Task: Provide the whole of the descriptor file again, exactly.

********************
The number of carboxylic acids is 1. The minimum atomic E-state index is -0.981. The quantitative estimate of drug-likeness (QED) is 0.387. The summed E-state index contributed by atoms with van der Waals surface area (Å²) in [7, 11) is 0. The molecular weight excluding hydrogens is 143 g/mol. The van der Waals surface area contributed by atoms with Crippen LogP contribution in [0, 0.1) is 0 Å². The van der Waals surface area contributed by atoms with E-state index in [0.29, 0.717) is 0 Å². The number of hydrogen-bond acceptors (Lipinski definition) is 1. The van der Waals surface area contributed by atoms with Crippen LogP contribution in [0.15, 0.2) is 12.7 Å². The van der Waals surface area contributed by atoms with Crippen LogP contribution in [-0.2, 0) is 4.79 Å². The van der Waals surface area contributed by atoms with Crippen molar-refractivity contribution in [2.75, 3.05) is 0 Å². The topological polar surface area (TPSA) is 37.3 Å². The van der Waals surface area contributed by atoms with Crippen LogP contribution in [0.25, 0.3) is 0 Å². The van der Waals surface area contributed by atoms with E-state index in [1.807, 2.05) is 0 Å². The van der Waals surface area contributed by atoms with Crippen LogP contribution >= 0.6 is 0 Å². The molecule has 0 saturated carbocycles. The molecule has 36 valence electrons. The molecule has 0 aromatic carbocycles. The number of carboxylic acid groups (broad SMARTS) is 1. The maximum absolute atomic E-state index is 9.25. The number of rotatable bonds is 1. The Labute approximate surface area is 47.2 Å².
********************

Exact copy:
The number of carboxylic acids is 1. The minimum atomic E-state index is -0.981. The quantitative estimate of drug-likeness (QED) is 0.387. The summed E-state index contributed by atoms with van der Waals surface area (Å²) in [7, 11) is 0. The molecular weight excluding hydrogens is 143 g/mol. The van der Waals surface area contributed by atoms with Crippen LogP contribution in [0, 0.1) is 0 Å². The van der Waals surface area contributed by atoms with E-state index in [0.29, 0.717) is 0 Å². The number of hydrogen-bond acceptors (Lipinski definition) is 1. The van der Waals surface area contributed by atoms with Crippen LogP contribution in [0.15, 0.2) is 12.7 Å². The van der Waals surface area contributed by atoms with Crippen LogP contribution in [-0.2, 0) is 4.79 Å². The van der Waals surface area contributed by atoms with Crippen molar-refractivity contribution in [2.75, 3.05) is 0 Å². The topological polar surface area (TPSA) is 37.3 Å². The van der Waals surface area contributed by atoms with Crippen LogP contribution in [0.25, 0.3) is 0 Å². The van der Waals surface area contributed by atoms with E-state index in [1.807, 2.05) is 0 Å². The van der Waals surface area contributed by atoms with Crippen LogP contribution >= 0.6 is 0 Å². The molecule has 0 saturated carbocycles. The molecule has 36 valence electrons. The molecule has 0 aromatic carbocycles. The number of carboxylic acid groups (broad SMARTS) is 1. The maximum absolute atomic E-state index is 9.25. The number of rotatable bonds is 1. The Labute approximate surface area is 47.2 Å².